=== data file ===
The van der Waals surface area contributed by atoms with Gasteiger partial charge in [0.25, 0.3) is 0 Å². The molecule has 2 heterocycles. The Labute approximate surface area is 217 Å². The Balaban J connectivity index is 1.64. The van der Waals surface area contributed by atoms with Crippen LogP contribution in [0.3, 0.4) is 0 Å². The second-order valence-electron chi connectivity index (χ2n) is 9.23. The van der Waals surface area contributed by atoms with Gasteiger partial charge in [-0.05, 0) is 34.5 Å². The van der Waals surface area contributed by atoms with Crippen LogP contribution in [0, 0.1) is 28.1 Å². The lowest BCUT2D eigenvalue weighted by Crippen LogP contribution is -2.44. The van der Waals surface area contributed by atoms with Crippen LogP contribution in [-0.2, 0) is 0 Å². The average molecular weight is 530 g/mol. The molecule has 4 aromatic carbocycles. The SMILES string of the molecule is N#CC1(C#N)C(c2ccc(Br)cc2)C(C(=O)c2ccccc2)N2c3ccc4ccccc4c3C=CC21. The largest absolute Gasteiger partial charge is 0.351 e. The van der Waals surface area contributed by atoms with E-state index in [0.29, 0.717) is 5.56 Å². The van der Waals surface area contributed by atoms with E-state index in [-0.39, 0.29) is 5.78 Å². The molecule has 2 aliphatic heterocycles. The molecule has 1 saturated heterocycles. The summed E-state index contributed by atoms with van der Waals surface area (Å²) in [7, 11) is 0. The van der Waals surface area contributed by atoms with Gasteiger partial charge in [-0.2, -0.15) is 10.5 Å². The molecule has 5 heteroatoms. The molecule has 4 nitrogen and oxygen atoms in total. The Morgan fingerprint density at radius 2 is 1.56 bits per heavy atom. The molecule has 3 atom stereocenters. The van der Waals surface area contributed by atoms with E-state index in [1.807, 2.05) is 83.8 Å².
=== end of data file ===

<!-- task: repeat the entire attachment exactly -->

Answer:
The van der Waals surface area contributed by atoms with Gasteiger partial charge in [0.25, 0.3) is 0 Å². The molecule has 2 heterocycles. The Labute approximate surface area is 217 Å². The Balaban J connectivity index is 1.64. The van der Waals surface area contributed by atoms with Crippen LogP contribution in [0.3, 0.4) is 0 Å². The second-order valence-electron chi connectivity index (χ2n) is 9.23. The van der Waals surface area contributed by atoms with Gasteiger partial charge in [-0.05, 0) is 34.5 Å². The van der Waals surface area contributed by atoms with Crippen LogP contribution in [0, 0.1) is 28.1 Å². The lowest BCUT2D eigenvalue weighted by Crippen LogP contribution is -2.44. The van der Waals surface area contributed by atoms with Crippen LogP contribution in [-0.2, 0) is 0 Å². The average molecular weight is 530 g/mol. The molecule has 4 aromatic carbocycles. The SMILES string of the molecule is N#CC1(C#N)C(c2ccc(Br)cc2)C(C(=O)c2ccccc2)N2c3ccc4ccccc4c3C=CC21. The largest absolute Gasteiger partial charge is 0.351 e. The van der Waals surface area contributed by atoms with E-state index in [0.29, 0.717) is 5.56 Å². The van der Waals surface area contributed by atoms with E-state index in [-0.39, 0.29) is 5.78 Å². The molecule has 2 aliphatic heterocycles. The molecule has 1 saturated heterocycles. The summed E-state index contributed by atoms with van der Waals surface area (Å²) in [7, 11) is 0. The van der Waals surface area contributed by atoms with Gasteiger partial charge in [-0.2, -0.15) is 10.5 Å². The molecule has 5 heteroatoms. The molecule has 4 nitrogen and oxygen atoms in total. The Morgan fingerprint density at radius 2 is 1.56 bits per heavy atom. The molecule has 3 atom stereocenters. The van der Waals surface area contributed by atoms with E-state index in [1.807, 2.05) is 83.8 Å².